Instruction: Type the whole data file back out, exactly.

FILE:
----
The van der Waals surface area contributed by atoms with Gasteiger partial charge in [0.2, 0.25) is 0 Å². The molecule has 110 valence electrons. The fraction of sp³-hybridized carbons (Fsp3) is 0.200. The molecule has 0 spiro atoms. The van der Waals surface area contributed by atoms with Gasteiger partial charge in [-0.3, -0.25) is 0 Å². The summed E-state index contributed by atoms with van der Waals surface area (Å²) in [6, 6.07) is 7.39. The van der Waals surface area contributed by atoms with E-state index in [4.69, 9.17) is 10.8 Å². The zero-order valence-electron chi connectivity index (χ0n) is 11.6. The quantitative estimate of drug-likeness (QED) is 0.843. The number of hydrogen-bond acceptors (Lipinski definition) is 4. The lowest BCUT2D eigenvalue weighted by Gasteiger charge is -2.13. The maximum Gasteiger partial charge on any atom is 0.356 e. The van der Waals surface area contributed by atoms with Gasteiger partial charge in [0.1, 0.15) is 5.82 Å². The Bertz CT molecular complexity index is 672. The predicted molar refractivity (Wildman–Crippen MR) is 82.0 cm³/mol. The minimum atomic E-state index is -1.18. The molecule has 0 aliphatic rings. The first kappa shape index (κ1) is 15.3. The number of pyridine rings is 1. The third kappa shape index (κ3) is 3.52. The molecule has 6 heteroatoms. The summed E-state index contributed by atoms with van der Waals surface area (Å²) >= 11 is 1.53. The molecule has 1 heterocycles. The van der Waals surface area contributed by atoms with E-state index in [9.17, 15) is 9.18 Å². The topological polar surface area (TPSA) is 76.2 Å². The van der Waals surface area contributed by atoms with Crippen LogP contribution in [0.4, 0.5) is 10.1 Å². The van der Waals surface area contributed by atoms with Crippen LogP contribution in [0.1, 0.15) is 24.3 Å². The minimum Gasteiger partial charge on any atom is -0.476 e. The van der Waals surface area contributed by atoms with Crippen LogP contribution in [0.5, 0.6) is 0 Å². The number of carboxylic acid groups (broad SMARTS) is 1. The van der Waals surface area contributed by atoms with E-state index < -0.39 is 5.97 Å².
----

The van der Waals surface area contributed by atoms with Gasteiger partial charge in [0.2, 0.25) is 0 Å². The molecule has 110 valence electrons. The fraction of sp³-hybridized carbons (Fsp3) is 0.200. The molecule has 0 spiro atoms. The van der Waals surface area contributed by atoms with Gasteiger partial charge in [-0.3, -0.25) is 0 Å². The summed E-state index contributed by atoms with van der Waals surface area (Å²) in [6, 6.07) is 7.39. The van der Waals surface area contributed by atoms with E-state index in [4.69, 9.17) is 10.8 Å². The zero-order valence-electron chi connectivity index (χ0n) is 11.6. The quantitative estimate of drug-likeness (QED) is 0.843. The number of hydrogen-bond acceptors (Lipinski definition) is 4. The lowest BCUT2D eigenvalue weighted by Gasteiger charge is -2.13. The maximum Gasteiger partial charge on any atom is 0.356 e. The van der Waals surface area contributed by atoms with Gasteiger partial charge in [0.1, 0.15) is 5.82 Å². The Bertz CT molecular complexity index is 672. The predicted molar refractivity (Wildman–Crippen MR) is 82.0 cm³/mol. The minimum atomic E-state index is -1.18. The molecule has 0 aliphatic rings. The first kappa shape index (κ1) is 15.3. The number of pyridine rings is 1. The third kappa shape index (κ3) is 3.52. The molecule has 6 heteroatoms. The summed E-state index contributed by atoms with van der Waals surface area (Å²) >= 11 is 1.53. The molecule has 1 heterocycles. The van der Waals surface area contributed by atoms with E-state index in [9.17, 15) is 9.18 Å². The topological polar surface area (TPSA) is 76.2 Å². The van der Waals surface area contributed by atoms with Crippen LogP contribution in [0.4, 0.5) is 10.1 Å². The van der Waals surface area contributed by atoms with Crippen LogP contribution in [0.1, 0.15) is 24.3 Å². The minimum Gasteiger partial charge on any atom is -0.476 e. The van der Waals surface area contributed by atoms with Crippen LogP contribution in [0.5, 0.6) is 0 Å². The number of carboxylic acid groups (broad SMARTS) is 1. The van der Waals surface area contributed by atoms with E-state index < -0.39 is 5.97 Å².